Diffuse alveolar damage

Micrograph showing hyaline membranes, the key histologic feature of diffuse alveolar damage. H&E stain.

Diffuse alveolar damage is a histological pattern in lung disease. It is seen in acute respiratory distress syndrome (ARDS),[1] transfusion related acute lung injury (TRALI) and acute interstitial pneumonia (AIP).


It is a common biopsy finding.[2] Through histology, diffuse alveolar damage goes through several stages:

  1. Exudative phase - similar to pulmonary edema. The alveoli become flooded with exudate
  2. Hyaline membrane production. Hyaline membranes are fibrous structures laid down in order to stop oxygen being absorbed via the damaged alveoli.
  3. Organising phase


Diffuse alveolar damage is associated primarily with ARDS and TRALI in adults, and hyaline membrane disease in neonates. It is most commonly associated with infection.[3]


  1. Cotran, Ramzi S.; Kumar, Vinay; Fausto, Nelson; Nelso Fausto; Robbins, Stanley L.; Abbas, Abul K. (2005). Robbins and Cotran pathologic basis of disease. St. Louis, Mo: Elsevier Saunders. p. 715. ISBN 0-7216-0187-1.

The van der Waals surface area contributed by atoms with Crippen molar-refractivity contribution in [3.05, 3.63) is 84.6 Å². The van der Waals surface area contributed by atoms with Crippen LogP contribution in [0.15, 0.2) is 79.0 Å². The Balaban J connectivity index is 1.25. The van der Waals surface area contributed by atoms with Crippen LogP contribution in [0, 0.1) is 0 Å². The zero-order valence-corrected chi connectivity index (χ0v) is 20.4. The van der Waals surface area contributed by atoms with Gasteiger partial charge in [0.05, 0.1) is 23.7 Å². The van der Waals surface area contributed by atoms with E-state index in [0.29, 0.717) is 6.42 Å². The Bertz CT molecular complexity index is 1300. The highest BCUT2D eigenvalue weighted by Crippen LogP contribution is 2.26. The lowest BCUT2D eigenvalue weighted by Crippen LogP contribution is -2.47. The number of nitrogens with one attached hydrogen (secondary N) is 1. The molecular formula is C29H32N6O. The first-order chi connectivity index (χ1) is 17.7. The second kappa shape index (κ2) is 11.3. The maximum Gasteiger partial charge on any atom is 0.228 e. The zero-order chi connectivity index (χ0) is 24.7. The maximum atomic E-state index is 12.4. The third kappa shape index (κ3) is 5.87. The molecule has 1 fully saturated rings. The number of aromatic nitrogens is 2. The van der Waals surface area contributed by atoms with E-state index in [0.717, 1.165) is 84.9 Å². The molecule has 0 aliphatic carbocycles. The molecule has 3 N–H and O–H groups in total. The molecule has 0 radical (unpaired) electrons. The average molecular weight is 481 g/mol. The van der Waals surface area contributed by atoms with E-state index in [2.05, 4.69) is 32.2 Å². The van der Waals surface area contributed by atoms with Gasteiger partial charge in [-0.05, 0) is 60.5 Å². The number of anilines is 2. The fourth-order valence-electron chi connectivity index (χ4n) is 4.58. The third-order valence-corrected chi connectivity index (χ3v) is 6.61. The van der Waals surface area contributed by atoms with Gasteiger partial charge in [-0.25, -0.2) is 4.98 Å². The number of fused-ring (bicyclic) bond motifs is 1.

2. Parambil JG, Myers JL, Ryu JH (August 2006). "Diffuse alveolar damage: uncommon manifestation of pulmonary involvement in patients with connective tissue diseases". Chest. 130 (2): 553–8. doi:10.1378/chest.130.2.553. PMID 16899858.
  3. Parambil JG, Myers JL, Aubry MC, Ryu JH (July 2007). "Causes and prognosis of diffuse alveolar damage diagnosed on surgical lung biopsy". Chest. 132 (1): 50–7. doi:10.1378/chest.07-0104. PMID 17475632.

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